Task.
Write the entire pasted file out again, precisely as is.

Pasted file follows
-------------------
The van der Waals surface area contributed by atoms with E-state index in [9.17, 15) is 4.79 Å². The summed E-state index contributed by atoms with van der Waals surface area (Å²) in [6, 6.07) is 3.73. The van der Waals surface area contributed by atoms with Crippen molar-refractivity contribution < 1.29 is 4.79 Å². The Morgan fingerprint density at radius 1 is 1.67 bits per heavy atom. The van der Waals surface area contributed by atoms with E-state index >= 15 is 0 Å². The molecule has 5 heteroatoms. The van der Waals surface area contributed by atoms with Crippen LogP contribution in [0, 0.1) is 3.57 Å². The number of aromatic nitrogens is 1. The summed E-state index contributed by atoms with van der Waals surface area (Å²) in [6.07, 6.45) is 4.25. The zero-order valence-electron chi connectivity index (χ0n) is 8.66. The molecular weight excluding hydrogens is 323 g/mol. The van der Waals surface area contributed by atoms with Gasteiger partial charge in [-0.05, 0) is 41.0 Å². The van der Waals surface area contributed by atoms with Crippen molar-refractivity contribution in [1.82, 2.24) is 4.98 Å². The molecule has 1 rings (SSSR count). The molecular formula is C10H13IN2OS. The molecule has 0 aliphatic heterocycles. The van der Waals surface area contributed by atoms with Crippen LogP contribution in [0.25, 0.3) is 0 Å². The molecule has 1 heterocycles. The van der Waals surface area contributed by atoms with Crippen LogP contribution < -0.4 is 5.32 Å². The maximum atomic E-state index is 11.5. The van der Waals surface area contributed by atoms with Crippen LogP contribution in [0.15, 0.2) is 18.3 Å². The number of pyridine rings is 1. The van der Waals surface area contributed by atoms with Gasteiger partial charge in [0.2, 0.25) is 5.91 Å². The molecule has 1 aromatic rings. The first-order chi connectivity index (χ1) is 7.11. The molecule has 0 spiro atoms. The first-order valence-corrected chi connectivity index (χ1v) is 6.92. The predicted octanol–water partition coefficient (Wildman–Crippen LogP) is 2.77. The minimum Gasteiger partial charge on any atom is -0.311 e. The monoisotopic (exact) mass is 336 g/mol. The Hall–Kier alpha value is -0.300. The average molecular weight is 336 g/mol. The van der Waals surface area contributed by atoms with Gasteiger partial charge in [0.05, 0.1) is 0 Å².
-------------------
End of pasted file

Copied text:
The van der Waals surface area contributed by atoms with E-state index in [9.17, 15) is 4.79 Å². The summed E-state index contributed by atoms with van der Waals surface area (Å²) in [6, 6.07) is 3.73. The van der Waals surface area contributed by atoms with Crippen molar-refractivity contribution < 1.29 is 4.79 Å². The Morgan fingerprint density at radius 1 is 1.67 bits per heavy atom. The van der Waals surface area contributed by atoms with E-state index >= 15 is 0 Å². The molecule has 5 heteroatoms. The van der Waals surface area contributed by atoms with Crippen LogP contribution in [0, 0.1) is 3.57 Å². The number of aromatic nitrogens is 1. The summed E-state index contributed by atoms with van der Waals surface area (Å²) in [6.07, 6.45) is 4.25. The zero-order valence-electron chi connectivity index (χ0n) is 8.66. The molecular weight excluding hydrogens is 323 g/mol. The van der Waals surface area contributed by atoms with Gasteiger partial charge in [-0.05, 0) is 41.0 Å². The van der Waals surface area contributed by atoms with Crippen molar-refractivity contribution in [1.82, 2.24) is 4.98 Å². The molecule has 1 rings (SSSR count). The molecular formula is C10H13IN2OS. The molecule has 0 aliphatic heterocycles. The van der Waals surface area contributed by atoms with Crippen LogP contribution in [0.25, 0.3) is 0 Å². The molecule has 1 heterocycles. The van der Waals surface area contributed by atoms with Crippen LogP contribution < -0.4 is 5.32 Å². The maximum atomic E-state index is 11.5. The van der Waals surface area contributed by atoms with Crippen LogP contribution in [0.15, 0.2) is 18.3 Å². The number of pyridine rings is 1. The van der Waals surface area contributed by atoms with Gasteiger partial charge in [0.2, 0.25) is 5.91 Å². The molecule has 1 aromatic rings. The first-order chi connectivity index (χ1) is 7.11. The molecule has 0 spiro atoms. The first-order valence-corrected chi connectivity index (χ1v) is 6.92. The predicted octanol–water partition coefficient (Wildman–Crippen LogP) is 2.77. The minimum Gasteiger partial charge on any atom is -0.311 e. The monoisotopic (exact) mass is 336 g/mol. The Hall–Kier alpha value is -0.300. The average molecular weight is 336 g/mol. The van der Waals surface area contributed by atoms with Gasteiger partial charge in [0.05, 0.1) is 0 Å².